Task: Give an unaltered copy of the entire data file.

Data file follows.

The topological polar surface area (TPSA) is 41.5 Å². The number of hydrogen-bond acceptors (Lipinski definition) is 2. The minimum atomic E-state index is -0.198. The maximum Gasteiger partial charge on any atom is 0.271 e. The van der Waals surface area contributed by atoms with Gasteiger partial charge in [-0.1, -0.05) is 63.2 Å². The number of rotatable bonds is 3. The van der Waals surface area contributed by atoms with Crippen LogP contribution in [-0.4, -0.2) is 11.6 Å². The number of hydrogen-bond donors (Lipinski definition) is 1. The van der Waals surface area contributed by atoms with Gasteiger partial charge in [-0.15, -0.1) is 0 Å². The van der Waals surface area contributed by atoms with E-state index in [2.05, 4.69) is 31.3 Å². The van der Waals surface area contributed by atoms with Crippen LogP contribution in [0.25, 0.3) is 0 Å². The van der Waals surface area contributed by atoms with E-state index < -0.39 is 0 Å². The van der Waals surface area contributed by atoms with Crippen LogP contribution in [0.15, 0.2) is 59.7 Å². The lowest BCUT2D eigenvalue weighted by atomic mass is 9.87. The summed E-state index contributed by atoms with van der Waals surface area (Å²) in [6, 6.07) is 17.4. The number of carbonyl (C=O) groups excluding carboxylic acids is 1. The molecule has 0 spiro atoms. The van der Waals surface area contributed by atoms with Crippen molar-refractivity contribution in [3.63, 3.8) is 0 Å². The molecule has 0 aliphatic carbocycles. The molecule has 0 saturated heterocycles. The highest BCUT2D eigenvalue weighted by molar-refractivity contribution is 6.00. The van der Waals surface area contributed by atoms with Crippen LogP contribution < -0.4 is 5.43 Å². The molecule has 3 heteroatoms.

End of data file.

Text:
The topological polar surface area (TPSA) is 41.5 Å². The number of hydrogen-bond acceptors (Lipinski definition) is 2. The minimum atomic E-state index is -0.198. The maximum Gasteiger partial charge on any atom is 0.271 e. The van der Waals surface area contributed by atoms with Gasteiger partial charge in [-0.1, -0.05) is 63.2 Å². The number of rotatable bonds is 3. The van der Waals surface area contributed by atoms with Crippen LogP contribution in [-0.4, -0.2) is 11.6 Å². The number of hydrogen-bond donors (Lipinski definition) is 1. The van der Waals surface area contributed by atoms with Gasteiger partial charge in [-0.15, -0.1) is 0 Å². The van der Waals surface area contributed by atoms with E-state index in [2.05, 4.69) is 31.3 Å². The van der Waals surface area contributed by atoms with Crippen LogP contribution in [0.25, 0.3) is 0 Å². The van der Waals surface area contributed by atoms with E-state index < -0.39 is 0 Å². The van der Waals surface area contributed by atoms with Crippen LogP contribution in [0.15, 0.2) is 59.7 Å². The lowest BCUT2D eigenvalue weighted by atomic mass is 9.87. The summed E-state index contributed by atoms with van der Waals surface area (Å²) in [6, 6.07) is 17.4. The number of carbonyl (C=O) groups excluding carboxylic acids is 1. The molecule has 0 spiro atoms. The van der Waals surface area contributed by atoms with Crippen molar-refractivity contribution in [3.63, 3.8) is 0 Å². The molecule has 0 aliphatic carbocycles. The molecule has 0 saturated heterocycles. The highest BCUT2D eigenvalue weighted by molar-refractivity contribution is 6.00. The van der Waals surface area contributed by atoms with Crippen LogP contribution < -0.4 is 5.43 Å². The molecule has 3 heteroatoms.